Mr. Fairchild to Mr. Blaine.
San Ildefonso, July 22, 1881. (Received August 13.)
Sir: Referring to your instruction No. 148, I have the honor to report that in my interview of the 19th instant I asked the minister of state (unofficially) if His Majesty the King had been invited to act as arbiter on the question of the boundary-line between the Republic of Costa Rica and the State of Panama. His excellency replied that as yet the King had not been invited to act in such capacity, and further that the government had no information on the subject other than that obtained through the press.
I then said to him that in the event of an invitation being received I would be greatly obliged if he would kindly inform the legation, in order that it might be able to submit to him the views of the United States on the subject—being careful, at the same time, to assure him that the United States entertained no objection whatever to His Majesty acting as arbiter, but that as the United States had not been consulted in the matter of the negotiation of the convention between Colombia and Costa Rica providing for the proposed arbitration, as it had the right to be, under Article XXXV of the treaty with Colombia of December 12, 1846, it deemed it proper, in order to avoid any future misunderstanding which might arise between the two governments, that His Majesty [Page 1063] should be fully and frankly informed of its views upon the subject. His excellency replied that he did not see how he could very well inform the legation in the event of an invitation being received, suggesting that it would seem more proper to have the information proceed from Washington.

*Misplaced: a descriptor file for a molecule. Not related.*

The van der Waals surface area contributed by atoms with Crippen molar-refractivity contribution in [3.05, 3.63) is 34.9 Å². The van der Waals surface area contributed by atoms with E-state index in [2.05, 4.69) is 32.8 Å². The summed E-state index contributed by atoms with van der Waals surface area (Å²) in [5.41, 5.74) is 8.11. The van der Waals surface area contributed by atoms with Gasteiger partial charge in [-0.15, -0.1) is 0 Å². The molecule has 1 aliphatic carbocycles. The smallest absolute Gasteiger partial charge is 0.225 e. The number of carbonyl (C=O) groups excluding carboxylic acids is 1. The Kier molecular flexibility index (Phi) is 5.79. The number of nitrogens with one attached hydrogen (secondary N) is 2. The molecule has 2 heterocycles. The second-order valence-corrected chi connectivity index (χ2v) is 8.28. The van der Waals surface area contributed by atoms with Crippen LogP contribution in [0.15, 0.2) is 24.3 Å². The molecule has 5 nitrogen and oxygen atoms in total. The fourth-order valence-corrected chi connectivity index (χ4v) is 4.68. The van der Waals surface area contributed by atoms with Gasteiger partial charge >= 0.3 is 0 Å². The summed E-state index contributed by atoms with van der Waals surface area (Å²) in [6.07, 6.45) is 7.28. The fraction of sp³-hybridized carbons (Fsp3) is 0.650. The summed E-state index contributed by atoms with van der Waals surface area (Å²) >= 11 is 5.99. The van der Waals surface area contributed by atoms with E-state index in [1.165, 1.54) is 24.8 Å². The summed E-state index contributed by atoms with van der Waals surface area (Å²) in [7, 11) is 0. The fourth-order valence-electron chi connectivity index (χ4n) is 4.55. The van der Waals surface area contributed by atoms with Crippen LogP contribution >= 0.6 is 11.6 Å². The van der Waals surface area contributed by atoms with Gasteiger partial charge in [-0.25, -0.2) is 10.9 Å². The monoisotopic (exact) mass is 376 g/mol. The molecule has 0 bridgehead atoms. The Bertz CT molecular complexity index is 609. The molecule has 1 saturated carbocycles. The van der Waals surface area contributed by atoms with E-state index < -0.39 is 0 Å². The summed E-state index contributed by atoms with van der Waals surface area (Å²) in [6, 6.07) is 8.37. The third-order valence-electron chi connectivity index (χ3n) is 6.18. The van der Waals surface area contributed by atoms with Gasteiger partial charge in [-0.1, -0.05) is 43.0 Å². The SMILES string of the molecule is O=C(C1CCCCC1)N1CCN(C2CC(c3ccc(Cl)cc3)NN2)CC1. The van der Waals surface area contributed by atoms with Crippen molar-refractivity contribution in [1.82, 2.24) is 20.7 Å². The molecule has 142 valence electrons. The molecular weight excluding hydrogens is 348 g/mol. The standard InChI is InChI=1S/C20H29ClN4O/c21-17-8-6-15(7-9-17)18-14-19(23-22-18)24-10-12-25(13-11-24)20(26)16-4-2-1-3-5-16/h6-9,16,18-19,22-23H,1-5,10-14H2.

The matter will be closely watched by the legation, and should it ascertain at any time, for a certainty, that such an invitation has been received, will at once communicate to the minister of state the substance of your instruction.
I have, &c.,